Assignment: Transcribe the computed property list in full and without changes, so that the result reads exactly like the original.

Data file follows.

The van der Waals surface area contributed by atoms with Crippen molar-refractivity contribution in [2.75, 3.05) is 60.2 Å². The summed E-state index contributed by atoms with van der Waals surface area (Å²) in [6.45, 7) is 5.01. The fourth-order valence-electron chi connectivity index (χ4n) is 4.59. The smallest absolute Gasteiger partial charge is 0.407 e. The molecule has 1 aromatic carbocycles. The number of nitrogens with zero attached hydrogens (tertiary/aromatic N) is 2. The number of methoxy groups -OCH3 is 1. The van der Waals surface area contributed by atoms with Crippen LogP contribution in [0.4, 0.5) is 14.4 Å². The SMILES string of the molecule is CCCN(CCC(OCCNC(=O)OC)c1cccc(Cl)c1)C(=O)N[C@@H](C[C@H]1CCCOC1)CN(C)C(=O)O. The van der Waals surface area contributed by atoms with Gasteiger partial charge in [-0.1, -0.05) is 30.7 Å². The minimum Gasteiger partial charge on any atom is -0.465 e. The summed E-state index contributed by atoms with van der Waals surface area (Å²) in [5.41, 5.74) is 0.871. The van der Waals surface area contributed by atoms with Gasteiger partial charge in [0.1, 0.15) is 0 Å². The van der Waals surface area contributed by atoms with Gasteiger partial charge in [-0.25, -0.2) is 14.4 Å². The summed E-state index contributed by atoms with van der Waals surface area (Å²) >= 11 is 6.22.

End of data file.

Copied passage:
The van der Waals surface area contributed by atoms with Crippen molar-refractivity contribution in [2.75, 3.05) is 60.2 Å². The summed E-state index contributed by atoms with van der Waals surface area (Å²) in [6.45, 7) is 5.01. The fourth-order valence-electron chi connectivity index (χ4n) is 4.59. The smallest absolute Gasteiger partial charge is 0.407 e. The molecule has 1 aromatic carbocycles. The number of nitrogens with zero attached hydrogens (tertiary/aromatic N) is 2. The number of methoxy groups -OCH3 is 1. The van der Waals surface area contributed by atoms with Crippen LogP contribution in [0.4, 0.5) is 14.4 Å². The SMILES string of the molecule is CCCN(CCC(OCCNC(=O)OC)c1cccc(Cl)c1)C(=O)N[C@@H](C[C@H]1CCCOC1)CN(C)C(=O)O. The van der Waals surface area contributed by atoms with Gasteiger partial charge in [-0.1, -0.05) is 30.7 Å². The minimum Gasteiger partial charge on any atom is -0.465 e. The summed E-state index contributed by atoms with van der Waals surface area (Å²) in [5.41, 5.74) is 0.871. The van der Waals surface area contributed by atoms with Gasteiger partial charge in [0.1, 0.15) is 0 Å². The van der Waals surface area contributed by atoms with Gasteiger partial charge in [-0.25, -0.2) is 14.4 Å². The summed E-state index contributed by atoms with van der Waals surface area (Å²) >= 11 is 6.22.